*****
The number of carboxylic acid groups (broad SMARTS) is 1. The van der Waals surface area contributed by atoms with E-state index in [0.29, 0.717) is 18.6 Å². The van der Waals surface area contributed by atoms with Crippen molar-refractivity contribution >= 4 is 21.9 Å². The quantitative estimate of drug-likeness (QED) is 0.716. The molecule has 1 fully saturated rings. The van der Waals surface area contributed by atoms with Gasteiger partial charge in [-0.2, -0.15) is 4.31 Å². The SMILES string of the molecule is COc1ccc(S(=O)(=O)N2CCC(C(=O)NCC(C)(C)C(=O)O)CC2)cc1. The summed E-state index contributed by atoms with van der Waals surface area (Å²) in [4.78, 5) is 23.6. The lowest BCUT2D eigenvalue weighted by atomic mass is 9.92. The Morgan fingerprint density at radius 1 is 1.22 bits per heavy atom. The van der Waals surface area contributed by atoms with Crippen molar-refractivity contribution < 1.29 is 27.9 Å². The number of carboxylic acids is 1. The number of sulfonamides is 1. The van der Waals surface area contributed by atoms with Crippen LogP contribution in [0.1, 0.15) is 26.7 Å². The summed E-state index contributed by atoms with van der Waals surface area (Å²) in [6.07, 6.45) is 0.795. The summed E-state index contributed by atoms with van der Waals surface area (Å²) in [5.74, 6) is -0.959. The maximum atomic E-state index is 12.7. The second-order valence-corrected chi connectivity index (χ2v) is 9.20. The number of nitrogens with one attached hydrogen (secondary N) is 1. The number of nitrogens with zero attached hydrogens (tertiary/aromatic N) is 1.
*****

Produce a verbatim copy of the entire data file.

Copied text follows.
The number of carboxylic acid groups (broad SMARTS) is 1. The van der Waals surface area contributed by atoms with E-state index in [0.29, 0.717) is 18.6 Å². The van der Waals surface area contributed by atoms with Crippen molar-refractivity contribution >= 4 is 21.9 Å². The quantitative estimate of drug-likeness (QED) is 0.716. The molecule has 1 fully saturated rings. The van der Waals surface area contributed by atoms with Gasteiger partial charge in [-0.2, -0.15) is 4.31 Å². The SMILES string of the molecule is COc1ccc(S(=O)(=O)N2CCC(C(=O)NCC(C)(C)C(=O)O)CC2)cc1. The summed E-state index contributed by atoms with van der Waals surface area (Å²) in [4.78, 5) is 23.6. The lowest BCUT2D eigenvalue weighted by atomic mass is 9.92. The Morgan fingerprint density at radius 1 is 1.22 bits per heavy atom. The van der Waals surface area contributed by atoms with Crippen molar-refractivity contribution < 1.29 is 27.9 Å². The number of carboxylic acids is 1. The number of sulfonamides is 1. The van der Waals surface area contributed by atoms with Crippen LogP contribution in [0.1, 0.15) is 26.7 Å². The summed E-state index contributed by atoms with van der Waals surface area (Å²) in [6.07, 6.45) is 0.795. The summed E-state index contributed by atoms with van der Waals surface area (Å²) in [5.74, 6) is -0.959. The maximum atomic E-state index is 12.7. The second-order valence-corrected chi connectivity index (χ2v) is 9.20. The number of nitrogens with one attached hydrogen (secondary N) is 1. The number of nitrogens with zero attached hydrogens (tertiary/aromatic N) is 1.